I haven’t traveled much recently. I don’t really remember much about the last airline flight I took but one thing has been brought back to mind. During the safety briefing they always tell those traveling with small children to be sure their mask is in place before assisting the child. That sounds a little strange. Some have even commented that it seems wrong, but I do understand.
If there really is a loss of cabin pressure and you need the masks, it makes sense that you won’t be able to help your children if you aren’t getting oxygen yourself. The instructions are to make sure you are in shape and able to help your children. I know that seems backwards because doing it the other way around seems to be about caring for your children, about doing something for them. But the truth is if you’re not breathing, you can’t help them.
As I said, this was brought to my thoughts recently. I thought of it as I reflected on how often parents are sure to have their babies baptized, how they send them to Sunday school and how they want their children to be confirmed. That struck me as being like wanting to get the oxygen mask on their kids. Now these are good things but that is when it occurred to me “Do the parents have their masks in place?”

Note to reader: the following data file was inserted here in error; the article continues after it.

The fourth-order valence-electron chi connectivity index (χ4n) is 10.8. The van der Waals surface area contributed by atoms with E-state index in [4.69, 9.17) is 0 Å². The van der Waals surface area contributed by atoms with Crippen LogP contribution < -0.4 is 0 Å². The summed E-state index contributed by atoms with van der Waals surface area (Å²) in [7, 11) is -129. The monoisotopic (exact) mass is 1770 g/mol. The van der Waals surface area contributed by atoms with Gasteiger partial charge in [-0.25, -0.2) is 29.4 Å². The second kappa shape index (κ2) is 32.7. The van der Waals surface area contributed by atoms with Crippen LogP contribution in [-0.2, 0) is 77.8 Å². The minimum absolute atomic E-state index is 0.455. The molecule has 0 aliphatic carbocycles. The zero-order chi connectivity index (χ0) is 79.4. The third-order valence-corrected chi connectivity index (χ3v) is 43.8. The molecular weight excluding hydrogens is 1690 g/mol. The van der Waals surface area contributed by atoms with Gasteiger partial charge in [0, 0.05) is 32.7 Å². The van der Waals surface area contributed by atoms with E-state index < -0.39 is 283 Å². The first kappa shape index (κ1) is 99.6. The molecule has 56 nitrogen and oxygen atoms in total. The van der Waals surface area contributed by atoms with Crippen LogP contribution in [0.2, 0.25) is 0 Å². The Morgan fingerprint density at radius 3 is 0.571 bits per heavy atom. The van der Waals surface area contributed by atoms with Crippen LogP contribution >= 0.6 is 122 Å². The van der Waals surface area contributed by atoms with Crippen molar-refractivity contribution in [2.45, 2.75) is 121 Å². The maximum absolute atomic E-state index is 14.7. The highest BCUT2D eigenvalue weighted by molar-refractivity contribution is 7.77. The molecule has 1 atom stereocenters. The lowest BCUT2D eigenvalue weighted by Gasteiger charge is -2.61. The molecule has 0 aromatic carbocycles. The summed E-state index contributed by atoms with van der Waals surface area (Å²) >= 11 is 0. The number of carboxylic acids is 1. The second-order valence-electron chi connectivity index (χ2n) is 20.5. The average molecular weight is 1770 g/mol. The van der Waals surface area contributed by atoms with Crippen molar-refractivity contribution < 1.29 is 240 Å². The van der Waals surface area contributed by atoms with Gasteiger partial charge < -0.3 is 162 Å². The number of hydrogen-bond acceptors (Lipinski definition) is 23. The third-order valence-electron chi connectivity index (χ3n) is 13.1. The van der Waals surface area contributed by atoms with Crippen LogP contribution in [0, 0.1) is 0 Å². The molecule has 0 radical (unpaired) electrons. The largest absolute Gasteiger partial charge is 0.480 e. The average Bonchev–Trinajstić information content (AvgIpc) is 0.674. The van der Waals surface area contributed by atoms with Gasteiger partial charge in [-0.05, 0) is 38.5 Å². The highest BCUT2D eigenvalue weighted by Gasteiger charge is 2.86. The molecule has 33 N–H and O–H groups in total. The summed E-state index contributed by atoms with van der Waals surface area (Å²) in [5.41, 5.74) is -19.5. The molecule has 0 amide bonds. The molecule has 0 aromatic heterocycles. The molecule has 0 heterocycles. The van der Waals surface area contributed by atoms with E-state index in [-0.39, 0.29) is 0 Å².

In the biblical languages the word for "spirit" and the word for "breath" are the same. As parents we need to be breathing. We need to have our mask in place in order to assist our children. The breath of our faith life is the Holy Spirit; the Spirit who comes and gives life in Holy Baptism.
To sustain that life, the Spirit breathed out the Bible for us. We need to be in God’s Word to ensure our “mask” is in place, and we are breathing and to then help our children breath that inspired Word of God.
Rev. Don Stock is the Associate Pastor at St. Paul's Ev. Lutheran Church in Munster, Indiana.